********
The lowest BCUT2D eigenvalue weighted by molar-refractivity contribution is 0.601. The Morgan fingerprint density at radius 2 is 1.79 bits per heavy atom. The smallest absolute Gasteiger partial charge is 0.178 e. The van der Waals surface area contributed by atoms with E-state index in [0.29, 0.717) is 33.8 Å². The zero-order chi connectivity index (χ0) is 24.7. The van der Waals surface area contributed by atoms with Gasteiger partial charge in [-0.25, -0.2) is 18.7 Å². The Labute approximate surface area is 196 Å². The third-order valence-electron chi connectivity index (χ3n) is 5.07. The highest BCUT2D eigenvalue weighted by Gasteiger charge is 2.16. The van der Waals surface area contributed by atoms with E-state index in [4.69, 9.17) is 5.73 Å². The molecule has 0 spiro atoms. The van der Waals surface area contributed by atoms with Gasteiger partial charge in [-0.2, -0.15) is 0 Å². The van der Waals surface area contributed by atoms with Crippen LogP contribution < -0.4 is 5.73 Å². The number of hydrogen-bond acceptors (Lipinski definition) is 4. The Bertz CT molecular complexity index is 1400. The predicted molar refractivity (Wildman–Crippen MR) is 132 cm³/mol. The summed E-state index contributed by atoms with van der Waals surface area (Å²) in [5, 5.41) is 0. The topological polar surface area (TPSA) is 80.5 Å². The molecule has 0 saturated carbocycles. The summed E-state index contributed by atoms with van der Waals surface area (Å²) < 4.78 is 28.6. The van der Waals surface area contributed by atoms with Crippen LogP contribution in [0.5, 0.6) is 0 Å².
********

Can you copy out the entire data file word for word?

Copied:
The lowest BCUT2D eigenvalue weighted by molar-refractivity contribution is 0.601. The Morgan fingerprint density at radius 2 is 1.79 bits per heavy atom. The smallest absolute Gasteiger partial charge is 0.178 e. The van der Waals surface area contributed by atoms with E-state index in [0.29, 0.717) is 33.8 Å². The zero-order chi connectivity index (χ0) is 24.7. The van der Waals surface area contributed by atoms with Gasteiger partial charge in [-0.25, -0.2) is 18.7 Å². The Labute approximate surface area is 196 Å². The third-order valence-electron chi connectivity index (χ3n) is 5.07. The highest BCUT2D eigenvalue weighted by Gasteiger charge is 2.16. The van der Waals surface area contributed by atoms with E-state index in [4.69, 9.17) is 5.73 Å². The molecule has 0 spiro atoms. The van der Waals surface area contributed by atoms with Gasteiger partial charge in [-0.2, -0.15) is 0 Å². The van der Waals surface area contributed by atoms with Crippen LogP contribution < -0.4 is 5.73 Å². The number of hydrogen-bond acceptors (Lipinski definition) is 4. The Bertz CT molecular complexity index is 1400. The predicted molar refractivity (Wildman–Crippen MR) is 132 cm³/mol. The summed E-state index contributed by atoms with van der Waals surface area (Å²) in [5, 5.41) is 0. The topological polar surface area (TPSA) is 80.5 Å². The molecule has 0 saturated carbocycles. The summed E-state index contributed by atoms with van der Waals surface area (Å²) < 4.78 is 28.6. The van der Waals surface area contributed by atoms with Crippen LogP contribution in [0.5, 0.6) is 0 Å².